Just saw a news article about Marilyn Monroe's home going on the market. Looked at the pictures of it and was pleased to see the house was still pretty much in the same configuration as when Marilyn lived there. My first thought was how I love the old 50's and 60's simplicity of wood and brick...so much in contrast with the shiny steel, industrialized look of the modern rich man's pad.
My second thought was a remembrance of that day on August 5th, 1962. The Fresno Bee came flying over the fence. I went out and picked it up, unhatched that ancient newspaper fold that was "de rigeur" in those days.. (no rubber band needed), then read the headlines saying Marilyn was dead.
Now, had I reached the stage of "full puberty", my reaction might have been far different. But, since I was fourteen and four months...and the "night dreams" had not yet started, my reaction to Marilyn's death was one of shocked sadness.
I simply could not understand how one so beautiful and famous, undoubtedly wealthy, could take her own life. I had seen Marilyn's face, majestically six feet high, up there on the movie screen over at the Park Theater. And, even as a child, I could detect the delicacy of spirit the woman possessed. I believe that I, and a hundred million other men, were drawn to Marilyn, not so much for her beauty, as by her vulnerability. There seemed to be always an urge to "protect her" from a world she seemed not to be able to understand.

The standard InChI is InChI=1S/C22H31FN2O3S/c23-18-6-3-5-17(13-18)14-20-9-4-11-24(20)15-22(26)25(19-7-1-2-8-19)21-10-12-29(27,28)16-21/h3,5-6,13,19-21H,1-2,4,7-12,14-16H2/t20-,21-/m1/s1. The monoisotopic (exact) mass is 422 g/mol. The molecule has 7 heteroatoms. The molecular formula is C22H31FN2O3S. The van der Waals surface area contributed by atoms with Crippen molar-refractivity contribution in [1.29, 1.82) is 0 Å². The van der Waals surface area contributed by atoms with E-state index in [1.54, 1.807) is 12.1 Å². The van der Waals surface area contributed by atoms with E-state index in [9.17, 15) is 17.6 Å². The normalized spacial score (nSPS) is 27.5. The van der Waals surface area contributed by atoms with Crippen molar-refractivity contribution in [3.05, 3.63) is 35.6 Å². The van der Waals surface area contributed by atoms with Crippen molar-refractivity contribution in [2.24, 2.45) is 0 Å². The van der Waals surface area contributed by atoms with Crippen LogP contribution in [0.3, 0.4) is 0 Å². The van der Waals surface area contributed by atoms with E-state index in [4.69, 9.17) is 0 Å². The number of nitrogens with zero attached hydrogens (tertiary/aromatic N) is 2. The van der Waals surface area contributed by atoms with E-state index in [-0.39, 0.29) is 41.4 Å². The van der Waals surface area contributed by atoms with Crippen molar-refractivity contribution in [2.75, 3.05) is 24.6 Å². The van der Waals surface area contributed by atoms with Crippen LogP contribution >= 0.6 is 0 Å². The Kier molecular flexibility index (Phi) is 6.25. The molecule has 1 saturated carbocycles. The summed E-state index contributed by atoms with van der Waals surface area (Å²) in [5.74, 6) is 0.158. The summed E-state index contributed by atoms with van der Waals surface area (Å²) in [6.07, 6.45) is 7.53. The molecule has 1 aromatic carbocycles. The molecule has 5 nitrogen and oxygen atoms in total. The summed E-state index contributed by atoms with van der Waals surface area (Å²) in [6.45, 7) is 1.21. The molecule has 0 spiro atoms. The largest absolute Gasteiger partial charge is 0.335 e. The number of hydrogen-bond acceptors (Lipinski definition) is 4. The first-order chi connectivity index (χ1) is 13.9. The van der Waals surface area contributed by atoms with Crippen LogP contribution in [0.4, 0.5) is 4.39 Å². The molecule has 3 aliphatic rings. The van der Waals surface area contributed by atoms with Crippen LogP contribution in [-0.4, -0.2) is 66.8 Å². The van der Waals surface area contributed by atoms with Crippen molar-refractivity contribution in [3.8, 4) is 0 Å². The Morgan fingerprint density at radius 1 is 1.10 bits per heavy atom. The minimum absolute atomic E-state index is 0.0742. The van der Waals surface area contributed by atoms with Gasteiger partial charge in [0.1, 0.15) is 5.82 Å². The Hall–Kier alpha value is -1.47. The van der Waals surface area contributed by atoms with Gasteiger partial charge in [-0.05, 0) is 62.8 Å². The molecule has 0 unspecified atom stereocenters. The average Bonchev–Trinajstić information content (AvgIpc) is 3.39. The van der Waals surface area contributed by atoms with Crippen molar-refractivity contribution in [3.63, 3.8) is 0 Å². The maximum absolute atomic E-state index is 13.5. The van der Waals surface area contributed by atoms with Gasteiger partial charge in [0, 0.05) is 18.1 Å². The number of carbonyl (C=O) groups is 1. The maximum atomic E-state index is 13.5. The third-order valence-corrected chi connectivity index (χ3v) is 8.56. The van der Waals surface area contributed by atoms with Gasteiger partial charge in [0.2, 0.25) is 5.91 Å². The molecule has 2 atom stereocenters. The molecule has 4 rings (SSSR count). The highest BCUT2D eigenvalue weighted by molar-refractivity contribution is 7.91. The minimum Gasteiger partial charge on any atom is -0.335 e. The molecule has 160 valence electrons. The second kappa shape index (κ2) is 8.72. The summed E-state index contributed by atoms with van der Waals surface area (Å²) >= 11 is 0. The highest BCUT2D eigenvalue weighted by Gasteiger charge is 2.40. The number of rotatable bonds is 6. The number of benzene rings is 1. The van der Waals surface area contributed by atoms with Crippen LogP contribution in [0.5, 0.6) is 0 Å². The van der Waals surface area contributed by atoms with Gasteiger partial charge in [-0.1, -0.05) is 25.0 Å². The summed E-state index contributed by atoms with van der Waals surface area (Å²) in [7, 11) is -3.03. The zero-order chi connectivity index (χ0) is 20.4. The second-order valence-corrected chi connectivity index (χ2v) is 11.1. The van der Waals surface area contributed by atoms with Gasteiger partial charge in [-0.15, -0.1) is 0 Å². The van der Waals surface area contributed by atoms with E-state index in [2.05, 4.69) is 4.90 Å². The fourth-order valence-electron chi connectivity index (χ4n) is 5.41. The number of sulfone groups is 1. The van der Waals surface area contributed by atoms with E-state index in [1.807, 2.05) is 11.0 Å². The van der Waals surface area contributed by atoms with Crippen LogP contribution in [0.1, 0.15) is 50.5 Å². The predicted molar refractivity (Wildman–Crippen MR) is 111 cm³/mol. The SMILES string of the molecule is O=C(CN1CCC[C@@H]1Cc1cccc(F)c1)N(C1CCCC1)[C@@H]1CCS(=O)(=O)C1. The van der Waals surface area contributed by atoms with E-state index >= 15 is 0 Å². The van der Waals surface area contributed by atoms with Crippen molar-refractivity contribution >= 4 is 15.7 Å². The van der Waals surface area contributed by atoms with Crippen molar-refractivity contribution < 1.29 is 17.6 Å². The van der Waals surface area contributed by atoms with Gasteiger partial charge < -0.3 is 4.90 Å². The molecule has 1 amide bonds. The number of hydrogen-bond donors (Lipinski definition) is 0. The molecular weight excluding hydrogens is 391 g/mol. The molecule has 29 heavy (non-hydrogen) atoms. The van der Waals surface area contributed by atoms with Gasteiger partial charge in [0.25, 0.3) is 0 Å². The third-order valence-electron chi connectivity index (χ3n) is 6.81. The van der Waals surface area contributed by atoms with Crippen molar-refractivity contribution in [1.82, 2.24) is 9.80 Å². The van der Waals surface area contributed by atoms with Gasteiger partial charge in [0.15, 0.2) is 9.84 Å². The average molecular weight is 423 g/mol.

I had seen Marilyn in "How To Marry A Millionaire" and "Gentleman Prefer Blondes"...but, ironically it was the movie with Mitchum, in "River of No Return" that made me fully appreciate her beauty. I didn't believe anyone could look that beautiful in flour sack shirt!
Later, when my balls finally dropped, I would see Marylin in "Some Like It Hot"....that scene when she is bending over the couch, to soothe Tony Curtis's brow, and realized that Marylin could stir more than the heart. That scene is, to this day, one of the most sizzling and erotic movie scenes I've ever witnessed.
But it was on that summer day, August 5th, 1962, the day already heating up, the swamp cooler going there at The Alamo, when I first felt the sweet and innocent sense of loss. Just as so many of us remember the day Kennedy was shot, or that sad day in Memphis, or that sad night at the Ambassador Hotel when Bobby was killed, I remember the day Marylin died as if were yesterday. And I'm not sure what is more sweetly nostalgic....the memory of a day of childhood innocence....or the tragic death of a sex goddess.
"A Candle In The Wind" had not yet been written...but it was certainly written on my heart on that sad day.